As part of its efforts to be more transparent and engage the public, U.S. Citizenship and Immigration Services (USCIS) held a stakeholders meeting this week about making changes to the Form I-9 or the Employment Eligibility Verification form. Form I-9 is required to be used by all employers to document the work permission status of new hires. This has been the law since 1986. But, what should be a simple to use one-page form, continues to confound employers who are increasingly being warned, fined or indicted for violations in completing or using the form and/or for “knowingly” hiring or continuing to hire unauthorized workers.
I attended the teleconference and found the meeting to be very interesting for several reasons. USCIS has held a number of public engagement meetings and also posts the minutes or notes from meetings on its website. While USCIS creates the I-9 form that all employers must use to document the work permission status of new hires, including U.S. citizens, it is another agency, ICE (Immigration and Customs Enforcement), that conducts audits or raids of employers looking for evidence of satisfactory I-9 record keeping, or evidence of hiring unauthorized workers. ICE is far less transparent, given that it is an investigative agency, while USCIS is a benefits agency.
This particular public engagement meeting was very well attended by universities, employers, attorneys, and community based organizations from around the country. USCIS was most interested to learn from the audience what works and does not work for employers using the I-9 form. This form has been around since 1986 when Congress passed the Immigration Reform and Control Act (IRCA). It has taken on new importance in recent years as immigration enforcement actions have increasingly focused on employers as the magnets for illegal immigration. The Obama Administration has focused more efforts on penalizing employers than on the unauthorized workers, often using them as witnesses against the employer. But the I-9 verification process continues to be confusing for many employers, particularly as the program is linked to E-Verify, the government’s online database for checking work permission status. E-Verify is not mandatory….yet …..except for federal contractors, and for use by certain employers previously audited. E-Verify is also required in those states that have passed legislation requiring E-Verify for state or local government contracting or where it is mandatory for the entire state. Nonetheless, E-Verify employers must still have their own manual or electronic I-9 verification procedures in addition to using E-Verify. (See an earlier post about a challenge to Arizona’s mandatory E-Verify law in Chamber v. Whiting, “Arizona Cases Set for Argument.”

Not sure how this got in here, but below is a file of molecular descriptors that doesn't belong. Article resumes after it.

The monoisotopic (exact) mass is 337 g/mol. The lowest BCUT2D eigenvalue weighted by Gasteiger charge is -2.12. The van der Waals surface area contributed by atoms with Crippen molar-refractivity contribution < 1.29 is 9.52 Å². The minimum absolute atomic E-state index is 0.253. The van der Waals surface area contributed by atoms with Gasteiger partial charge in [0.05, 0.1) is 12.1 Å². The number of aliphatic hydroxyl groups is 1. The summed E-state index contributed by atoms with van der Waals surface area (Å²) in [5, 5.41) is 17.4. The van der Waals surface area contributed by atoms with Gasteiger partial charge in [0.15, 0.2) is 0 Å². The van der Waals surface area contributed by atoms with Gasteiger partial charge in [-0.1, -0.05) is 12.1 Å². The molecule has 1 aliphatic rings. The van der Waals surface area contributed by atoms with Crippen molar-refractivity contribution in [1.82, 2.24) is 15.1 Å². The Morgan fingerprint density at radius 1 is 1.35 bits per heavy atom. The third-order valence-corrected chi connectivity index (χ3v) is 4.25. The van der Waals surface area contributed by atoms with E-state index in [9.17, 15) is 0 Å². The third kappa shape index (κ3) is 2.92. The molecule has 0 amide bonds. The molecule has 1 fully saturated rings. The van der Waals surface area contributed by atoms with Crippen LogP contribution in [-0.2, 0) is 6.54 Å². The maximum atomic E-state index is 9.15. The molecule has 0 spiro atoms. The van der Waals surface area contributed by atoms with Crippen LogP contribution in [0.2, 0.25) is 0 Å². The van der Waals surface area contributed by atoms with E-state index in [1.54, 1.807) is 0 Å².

The audience was asked to imagine what the “ideal I-9 form would look like” given that it is the law to have one and employers must use it. The audience provided many suggestions to make the form easier to understand, to accommodate a greater range of the more peculiar immigration statuses allowed in the law, and to make it easier for both employers and employees to understand their obligations and the various types of documents they are likely to see. Of course, what remains to be seen is how USCIS will use the comments to make the I-9 more user-friendly and less time consuming for employers, since the slightest inaccuracies can lead to fines.